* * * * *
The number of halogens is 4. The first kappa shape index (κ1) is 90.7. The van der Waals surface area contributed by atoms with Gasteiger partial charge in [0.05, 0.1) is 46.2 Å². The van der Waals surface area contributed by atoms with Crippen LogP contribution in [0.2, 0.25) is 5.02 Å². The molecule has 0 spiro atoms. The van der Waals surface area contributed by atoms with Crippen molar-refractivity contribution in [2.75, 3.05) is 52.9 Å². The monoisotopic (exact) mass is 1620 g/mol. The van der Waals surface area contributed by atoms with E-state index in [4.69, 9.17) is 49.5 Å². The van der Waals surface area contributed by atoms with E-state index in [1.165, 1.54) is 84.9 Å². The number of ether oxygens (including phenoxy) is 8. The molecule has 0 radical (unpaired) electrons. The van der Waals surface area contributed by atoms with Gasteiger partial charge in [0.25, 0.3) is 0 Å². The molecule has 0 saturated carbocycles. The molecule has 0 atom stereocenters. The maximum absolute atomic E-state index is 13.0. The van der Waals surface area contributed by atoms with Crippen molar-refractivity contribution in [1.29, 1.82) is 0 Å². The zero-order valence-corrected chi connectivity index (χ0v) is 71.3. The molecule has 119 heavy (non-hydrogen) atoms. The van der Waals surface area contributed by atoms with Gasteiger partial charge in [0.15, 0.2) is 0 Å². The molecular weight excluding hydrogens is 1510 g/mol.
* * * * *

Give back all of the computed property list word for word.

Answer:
The number of halogens is 4. The first kappa shape index (κ1) is 90.7. The van der Waals surface area contributed by atoms with Gasteiger partial charge in [0.05, 0.1) is 46.2 Å². The van der Waals surface area contributed by atoms with Crippen LogP contribution in [0.2, 0.25) is 5.02 Å². The molecule has 0 spiro atoms. The van der Waals surface area contributed by atoms with Crippen molar-refractivity contribution in [2.75, 3.05) is 52.9 Å². The monoisotopic (exact) mass is 1620 g/mol. The van der Waals surface area contributed by atoms with E-state index in [4.69, 9.17) is 49.5 Å². The van der Waals surface area contributed by atoms with E-state index in [1.165, 1.54) is 84.9 Å². The number of ether oxygens (including phenoxy) is 8. The molecule has 0 radical (unpaired) electrons. The van der Waals surface area contributed by atoms with Gasteiger partial charge in [0.25, 0.3) is 0 Å². The molecule has 0 saturated carbocycles. The molecule has 0 atom stereocenters. The maximum absolute atomic E-state index is 13.0. The van der Waals surface area contributed by atoms with Crippen molar-refractivity contribution in [1.29, 1.82) is 0 Å². The zero-order valence-corrected chi connectivity index (χ0v) is 71.3. The molecule has 119 heavy (non-hydrogen) atoms. The van der Waals surface area contributed by atoms with Gasteiger partial charge in [0.15, 0.2) is 0 Å². The molecular weight excluding hydrogens is 1510 g/mol.